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Articles  |   August 1997
An osteopathic prescription for medical education reform: Part 2. Specialty mix and community integration
Article Information
Articles   |   August 1997
An osteopathic prescription for medical education reform: Part 2. Specialty mix and community integration
The Journal of the American Osteopathic Association, August 1997, Vol. 97, 463. doi:10.7556/jaoa.1997.97.8.463
The Journal of the American Osteopathic Association, August 1997, Vol. 97, 463. doi:10.7556/jaoa.1997.97.8.463
Abstract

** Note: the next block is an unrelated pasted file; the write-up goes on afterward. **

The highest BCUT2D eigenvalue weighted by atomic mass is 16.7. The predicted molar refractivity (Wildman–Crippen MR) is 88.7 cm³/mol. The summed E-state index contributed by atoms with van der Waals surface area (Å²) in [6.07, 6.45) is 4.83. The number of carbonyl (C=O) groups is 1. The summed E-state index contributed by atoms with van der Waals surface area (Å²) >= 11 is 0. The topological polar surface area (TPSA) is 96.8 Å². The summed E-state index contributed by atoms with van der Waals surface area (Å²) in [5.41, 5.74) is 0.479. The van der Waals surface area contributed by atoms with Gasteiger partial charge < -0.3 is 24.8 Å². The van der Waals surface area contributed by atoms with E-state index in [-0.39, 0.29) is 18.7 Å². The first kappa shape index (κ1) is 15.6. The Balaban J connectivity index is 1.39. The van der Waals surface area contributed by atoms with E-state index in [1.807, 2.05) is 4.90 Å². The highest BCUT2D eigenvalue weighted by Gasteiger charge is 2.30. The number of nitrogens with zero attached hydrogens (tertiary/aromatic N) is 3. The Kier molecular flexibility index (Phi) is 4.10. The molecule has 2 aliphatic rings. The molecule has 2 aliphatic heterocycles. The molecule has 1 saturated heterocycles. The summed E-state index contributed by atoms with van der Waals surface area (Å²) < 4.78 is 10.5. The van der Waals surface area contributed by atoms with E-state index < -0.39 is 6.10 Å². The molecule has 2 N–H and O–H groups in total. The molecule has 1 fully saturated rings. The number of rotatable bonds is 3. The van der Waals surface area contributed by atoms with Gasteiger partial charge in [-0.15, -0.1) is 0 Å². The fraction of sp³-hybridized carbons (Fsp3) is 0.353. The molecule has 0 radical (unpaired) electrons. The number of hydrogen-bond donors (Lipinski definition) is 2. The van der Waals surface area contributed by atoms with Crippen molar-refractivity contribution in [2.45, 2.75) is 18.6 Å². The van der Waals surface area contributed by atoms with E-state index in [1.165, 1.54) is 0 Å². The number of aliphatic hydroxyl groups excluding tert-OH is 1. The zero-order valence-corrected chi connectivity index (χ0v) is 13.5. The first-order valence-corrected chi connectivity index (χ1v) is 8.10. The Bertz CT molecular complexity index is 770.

Calls for medical education reform focus on four major criticisms directed at curricular content and context, infrastructure fragmentation, specialty mix, and the lack of integration with community and public health. In the previous article in this two-part series, authors from the osteopathic medical education community focused on uniquely osteopathic reforms for the curriculum and the fragmented educational system. That article documented the leadership position of osteopathic medical education in implementing reforms with respect to these two criticisms. The authors of this second article tackle the osteopathic contributions to workforce issues related to the generalist-to-specialist imbalance, the opportunities to move from a community-based profession to a profession accountable for community health, and the potential for technologic advances to aid in reform in all four areas under consideration in both articles. They conclude that the osteopathic medical profession can lead medical education reform in the United States with visionary leadership in place.